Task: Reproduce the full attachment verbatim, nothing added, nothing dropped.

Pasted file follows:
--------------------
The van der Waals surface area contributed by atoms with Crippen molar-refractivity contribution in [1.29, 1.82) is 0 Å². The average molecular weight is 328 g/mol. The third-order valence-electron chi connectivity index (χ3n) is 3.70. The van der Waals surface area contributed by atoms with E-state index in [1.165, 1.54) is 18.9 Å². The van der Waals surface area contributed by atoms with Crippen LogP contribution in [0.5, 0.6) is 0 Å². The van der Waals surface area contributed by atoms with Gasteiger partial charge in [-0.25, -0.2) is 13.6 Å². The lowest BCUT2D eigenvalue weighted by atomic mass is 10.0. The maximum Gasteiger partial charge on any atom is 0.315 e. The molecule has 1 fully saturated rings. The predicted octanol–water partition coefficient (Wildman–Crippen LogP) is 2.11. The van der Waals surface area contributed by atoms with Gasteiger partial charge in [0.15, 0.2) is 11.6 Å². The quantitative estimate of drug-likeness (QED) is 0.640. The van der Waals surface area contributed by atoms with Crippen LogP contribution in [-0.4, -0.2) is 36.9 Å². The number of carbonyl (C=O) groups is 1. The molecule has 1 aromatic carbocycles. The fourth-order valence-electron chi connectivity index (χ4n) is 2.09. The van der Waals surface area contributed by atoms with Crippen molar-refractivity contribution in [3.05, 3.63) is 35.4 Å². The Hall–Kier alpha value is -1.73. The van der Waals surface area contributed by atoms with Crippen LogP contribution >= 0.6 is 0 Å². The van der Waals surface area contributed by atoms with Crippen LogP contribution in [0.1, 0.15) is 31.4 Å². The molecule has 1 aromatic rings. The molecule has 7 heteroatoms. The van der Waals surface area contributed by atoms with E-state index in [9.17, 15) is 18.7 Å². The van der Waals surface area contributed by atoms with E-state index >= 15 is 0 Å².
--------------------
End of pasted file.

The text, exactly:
The van der Waals surface area contributed by atoms with Crippen molar-refractivity contribution in [1.29, 1.82) is 0 Å². The average molecular weight is 328 g/mol. The third-order valence-electron chi connectivity index (χ3n) is 3.70. The van der Waals surface area contributed by atoms with E-state index in [1.165, 1.54) is 18.9 Å². The van der Waals surface area contributed by atoms with Crippen LogP contribution in [0.5, 0.6) is 0 Å². The van der Waals surface area contributed by atoms with Gasteiger partial charge in [-0.25, -0.2) is 13.6 Å². The lowest BCUT2D eigenvalue weighted by atomic mass is 10.0. The maximum Gasteiger partial charge on any atom is 0.315 e. The molecule has 1 fully saturated rings. The predicted octanol–water partition coefficient (Wildman–Crippen LogP) is 2.11. The van der Waals surface area contributed by atoms with Gasteiger partial charge in [0.15, 0.2) is 11.6 Å². The quantitative estimate of drug-likeness (QED) is 0.640. The van der Waals surface area contributed by atoms with Crippen LogP contribution in [-0.4, -0.2) is 36.9 Å². The number of carbonyl (C=O) groups is 1. The molecule has 1 aromatic carbocycles. The fourth-order valence-electron chi connectivity index (χ4n) is 2.09. The van der Waals surface area contributed by atoms with Crippen molar-refractivity contribution in [3.05, 3.63) is 35.4 Å². The Hall–Kier alpha value is -1.73. The van der Waals surface area contributed by atoms with Crippen LogP contribution >= 0.6 is 0 Å². The van der Waals surface area contributed by atoms with Crippen LogP contribution in [0.1, 0.15) is 31.4 Å². The molecule has 1 aromatic rings. The molecule has 7 heteroatoms. The van der Waals surface area contributed by atoms with E-state index in [9.17, 15) is 18.7 Å². The van der Waals surface area contributed by atoms with E-state index >= 15 is 0 Å².